2. As a keen runner, I take many principles of fitness, movement and physiology into consideration when thinking about how I can feel my best at work. I learned about the principles of “natural movement” at a 2 day running workshop in Ireland this summer. The core concept was that many running injuries are caused by the limits imposed by modern life as “zoo humans”: a sedentary lifestyle, lack of free movement, poor technique, etc. We are bipeds, so are physiologically designed to be on our feet, moving, not static in an office. How could we apply those concepts to mitigate the fact of life that we work in an office with a computer close by?

Sitting down is good right? Not so say studies

The common perception is that we need to converse our energy and take the weight off our back and legs. While that’s fine on the couch at home when resting, studies have shown there are many downsides to sitting down, leading to the term “sitting disease”. Some of the negative impacts include: a shorter average life span; heart disease risk; obesity; type 2 diabetes; poor digestion; loss of concentration.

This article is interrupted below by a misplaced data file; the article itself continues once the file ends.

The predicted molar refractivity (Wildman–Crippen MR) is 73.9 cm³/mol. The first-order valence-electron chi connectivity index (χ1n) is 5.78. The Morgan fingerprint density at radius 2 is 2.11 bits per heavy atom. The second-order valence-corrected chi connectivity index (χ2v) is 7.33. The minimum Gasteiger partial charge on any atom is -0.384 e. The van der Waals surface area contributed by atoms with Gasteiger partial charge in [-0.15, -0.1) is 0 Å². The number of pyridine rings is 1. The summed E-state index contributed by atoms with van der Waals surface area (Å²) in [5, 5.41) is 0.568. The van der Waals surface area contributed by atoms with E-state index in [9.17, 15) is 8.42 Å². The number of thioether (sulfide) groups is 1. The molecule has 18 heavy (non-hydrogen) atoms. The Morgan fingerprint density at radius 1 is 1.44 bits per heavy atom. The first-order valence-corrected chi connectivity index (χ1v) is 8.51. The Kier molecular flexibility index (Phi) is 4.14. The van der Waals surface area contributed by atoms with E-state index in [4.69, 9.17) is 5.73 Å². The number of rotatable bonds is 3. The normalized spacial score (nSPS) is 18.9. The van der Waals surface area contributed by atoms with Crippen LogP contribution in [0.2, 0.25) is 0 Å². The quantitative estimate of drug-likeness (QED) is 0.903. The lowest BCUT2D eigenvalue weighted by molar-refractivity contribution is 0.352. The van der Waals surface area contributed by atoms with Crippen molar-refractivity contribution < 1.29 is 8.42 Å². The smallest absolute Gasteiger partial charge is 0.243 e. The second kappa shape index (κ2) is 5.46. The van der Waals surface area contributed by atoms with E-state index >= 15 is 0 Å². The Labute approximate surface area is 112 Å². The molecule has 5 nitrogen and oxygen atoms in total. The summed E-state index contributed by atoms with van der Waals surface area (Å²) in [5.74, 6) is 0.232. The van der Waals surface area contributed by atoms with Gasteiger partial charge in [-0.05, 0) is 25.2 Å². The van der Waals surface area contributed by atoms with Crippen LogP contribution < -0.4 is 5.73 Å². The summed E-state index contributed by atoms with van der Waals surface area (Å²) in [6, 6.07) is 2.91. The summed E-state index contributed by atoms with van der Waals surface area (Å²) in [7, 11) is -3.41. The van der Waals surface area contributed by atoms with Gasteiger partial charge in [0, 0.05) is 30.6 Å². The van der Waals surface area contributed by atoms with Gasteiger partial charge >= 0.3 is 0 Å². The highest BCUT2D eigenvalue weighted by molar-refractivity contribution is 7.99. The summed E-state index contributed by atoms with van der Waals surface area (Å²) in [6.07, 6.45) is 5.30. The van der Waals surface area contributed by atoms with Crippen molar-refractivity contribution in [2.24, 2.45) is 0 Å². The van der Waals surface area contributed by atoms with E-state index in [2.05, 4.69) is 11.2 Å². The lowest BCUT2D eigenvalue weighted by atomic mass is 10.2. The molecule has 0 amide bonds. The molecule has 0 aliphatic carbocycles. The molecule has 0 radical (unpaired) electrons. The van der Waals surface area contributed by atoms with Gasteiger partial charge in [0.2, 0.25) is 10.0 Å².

“A desk-bound man or woman takes only 5,000 to 6,000 steps a day. That compares with about 18,000 steps a day for the average man and 14,000 for a woman in an Amish community.”

Strikingly, even regular exercise and a healthy diet don’t protect you – so going to the gym after work and eating carrot sticks can’t counteract the problems of the friendly chair. The key to combatting these possible effects is to burn energy. Exercise or movement even during our day jobs all contribute to burning energy, stimulating our minds, bodies, blood flow, muscles and hormones.